The aftermath of my earthquake resembles a rainbow. Now, with surgery, chemotherapy, and radiation behind me, and my estrogen-blocking protocol in place, I’m finally beginning to heal physically and emotionally. My children and husband weathered my ups and downs, and my family and friends rallied around me. Today, I share my story with the hope of supporting other women. Two years after this journey began, I can see it more clearly. It was a challenging path, and I spent a significant portion of it downplaying its significance, reassuring myself and others that it wasn’t a big deal. I minimized the effects – my hair only thinned and I underwent a lumpectomy not needing reconstruction surgery. I resented the color pink and being labeled a “survivor.” These days, I’ve focused on family and my career; I removed negative people from my life and taken up tennis as my primary form of exercise; there’s something therapeutic about hitting the ball hard, making the negativity dissipate. I’ve focused on improving my diet, as chemotherapy and steroids can lead to weight gain, and proper nutrition is a crucial part of my treatment, but I still have a long way to go.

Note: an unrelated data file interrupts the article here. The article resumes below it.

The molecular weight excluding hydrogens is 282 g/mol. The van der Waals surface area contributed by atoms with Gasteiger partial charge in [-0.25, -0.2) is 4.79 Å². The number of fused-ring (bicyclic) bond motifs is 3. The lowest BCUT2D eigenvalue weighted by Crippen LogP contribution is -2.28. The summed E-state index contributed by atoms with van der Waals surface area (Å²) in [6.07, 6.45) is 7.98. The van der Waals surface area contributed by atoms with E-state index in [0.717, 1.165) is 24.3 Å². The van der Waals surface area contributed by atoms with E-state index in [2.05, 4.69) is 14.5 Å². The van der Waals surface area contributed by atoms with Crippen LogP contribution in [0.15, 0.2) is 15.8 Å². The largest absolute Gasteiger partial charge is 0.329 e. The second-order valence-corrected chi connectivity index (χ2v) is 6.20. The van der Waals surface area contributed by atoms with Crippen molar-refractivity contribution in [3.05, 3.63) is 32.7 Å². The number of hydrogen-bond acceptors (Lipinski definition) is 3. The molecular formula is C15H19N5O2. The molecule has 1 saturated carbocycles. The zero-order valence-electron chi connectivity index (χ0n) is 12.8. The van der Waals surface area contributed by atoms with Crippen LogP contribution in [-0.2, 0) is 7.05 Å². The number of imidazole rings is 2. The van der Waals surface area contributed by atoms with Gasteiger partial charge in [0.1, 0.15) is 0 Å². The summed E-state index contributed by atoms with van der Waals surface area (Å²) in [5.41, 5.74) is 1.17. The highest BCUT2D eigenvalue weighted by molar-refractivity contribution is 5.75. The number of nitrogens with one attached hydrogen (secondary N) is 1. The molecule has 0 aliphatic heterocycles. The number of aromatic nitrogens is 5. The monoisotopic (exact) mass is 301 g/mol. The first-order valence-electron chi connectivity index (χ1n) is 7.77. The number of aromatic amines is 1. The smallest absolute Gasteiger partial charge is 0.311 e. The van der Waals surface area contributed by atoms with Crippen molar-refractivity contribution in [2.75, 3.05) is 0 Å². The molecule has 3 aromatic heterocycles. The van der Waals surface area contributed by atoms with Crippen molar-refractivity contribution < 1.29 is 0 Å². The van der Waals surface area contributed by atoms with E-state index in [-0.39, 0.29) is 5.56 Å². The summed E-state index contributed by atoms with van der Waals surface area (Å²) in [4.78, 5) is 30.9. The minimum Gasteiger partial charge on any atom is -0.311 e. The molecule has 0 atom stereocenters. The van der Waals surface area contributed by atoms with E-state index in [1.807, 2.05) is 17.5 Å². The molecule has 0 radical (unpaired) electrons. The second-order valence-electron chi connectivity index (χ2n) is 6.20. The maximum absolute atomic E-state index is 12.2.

My advice to every woman out there is that surviving breast cancer is a journey, regardless of the stage, but it’s possible. Cherish every moment you have. If you’re a mother, concentrate on your family – each phase of childhood is fleeting and comes with its unique rewards and challenges. I try to remind myself daily that life is 10% what happens to us and 90% how we react to it. Our choices, resilience, and attitude significantly impact the outcomes of our journey. My parents, kids, husband, tennis, and my career as a photographer sustained me through breast cancer. As a photographer, it’s a humbling experience to be invited into the lives of others, entrusted with capturing their most cherished moments. The authenticity of these connections is what makes it so incredibly special. I relish meeting new people and seeing familiar families return year after year for various special moments. I am deeply grateful to my community, friends, and all those who supported me during my most challenging moments, as I strive to banish negative thoughts and focus on what matters.